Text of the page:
Sharon Shoesmith

I’ve been sitting on my hands (or mouth!) since hearing that Sharon Shoesmith, the former Head of Children’s Services at Haringey Council  has lost her claim that her dismissal was  unlawful.  It wasn’t.  Her dismissal is now declared to be lawful.

The case of Baby Peter saddened and distressed most people with a caring heart, even though we may not have been connected directly to Baby Peter and/or his family circumstances.  It sure did hit me with a thump.  Not because I have had anything to do with Children’s Services, but I have the equivalent of Baby P in my own life.  She could be called Grannie E, or Grannie K, or even Auntie D, or Auntie W.  Or it could even have been Grandpa B,  Uncle H, or Uncle B.    So I’ll plump for …. Auntie W, as the equivalent in my own life.

I read that Sharon Shoesmith is suffering ‘post traumatic stress disorder’.  And now I read that she is perhaps in line for £1.5m compensation because she ‘may not have had a fair chance to put her case’ forward.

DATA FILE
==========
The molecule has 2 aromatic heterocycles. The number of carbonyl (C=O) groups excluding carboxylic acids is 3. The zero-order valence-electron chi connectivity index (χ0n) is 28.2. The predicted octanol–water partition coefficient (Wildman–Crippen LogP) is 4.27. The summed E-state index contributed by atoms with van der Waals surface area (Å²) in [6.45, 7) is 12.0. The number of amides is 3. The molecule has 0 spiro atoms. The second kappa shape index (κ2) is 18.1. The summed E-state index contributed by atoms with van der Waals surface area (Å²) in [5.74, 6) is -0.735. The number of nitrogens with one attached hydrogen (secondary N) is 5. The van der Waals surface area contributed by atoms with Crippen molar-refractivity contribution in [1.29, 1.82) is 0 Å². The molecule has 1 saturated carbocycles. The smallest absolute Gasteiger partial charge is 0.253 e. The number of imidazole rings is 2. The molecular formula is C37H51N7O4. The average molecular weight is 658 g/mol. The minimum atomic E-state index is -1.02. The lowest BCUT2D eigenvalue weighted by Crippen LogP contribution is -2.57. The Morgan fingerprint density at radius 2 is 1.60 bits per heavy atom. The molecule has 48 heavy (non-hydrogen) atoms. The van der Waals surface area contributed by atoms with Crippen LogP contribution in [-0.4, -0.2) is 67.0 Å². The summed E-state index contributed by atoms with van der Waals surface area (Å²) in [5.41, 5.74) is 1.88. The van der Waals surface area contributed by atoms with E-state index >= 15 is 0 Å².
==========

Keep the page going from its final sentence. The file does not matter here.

I wonder whether anyone has ever considered the post-traumatic stress disorder that many of us are also suffering as a direct result of neglect in care.  Neglect of our own relatives in care.  Our relatives are more likely to have been far older than Baby Peter, and they were all placed into the hands of the caring care services, charged with caring.

Where do we all go to put our case forward, fairly and honestly and decently?  Not to achieve anything like a £1.5m payout, but just so as to achieve recognition and justice for those we cared about, who were neglected by the caring care services.  If only so as to ensure that it never happens to another Auntie W,

Where does my Auntie W feature in this caring world of ours?  Auntie W was also once a smiling, cheeky, chirpy little baby.  She grew and grew and grew.  She provided for herself and for others, doing all that was required of her. She was solidly reliable.  Which is more than could be said for the care service that came her way, and that eventually led to her death.

I’ll return another day to the story of Auntie W.

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Filed under liability, Local Authority, personal responsibility, politics, responsibility, social work

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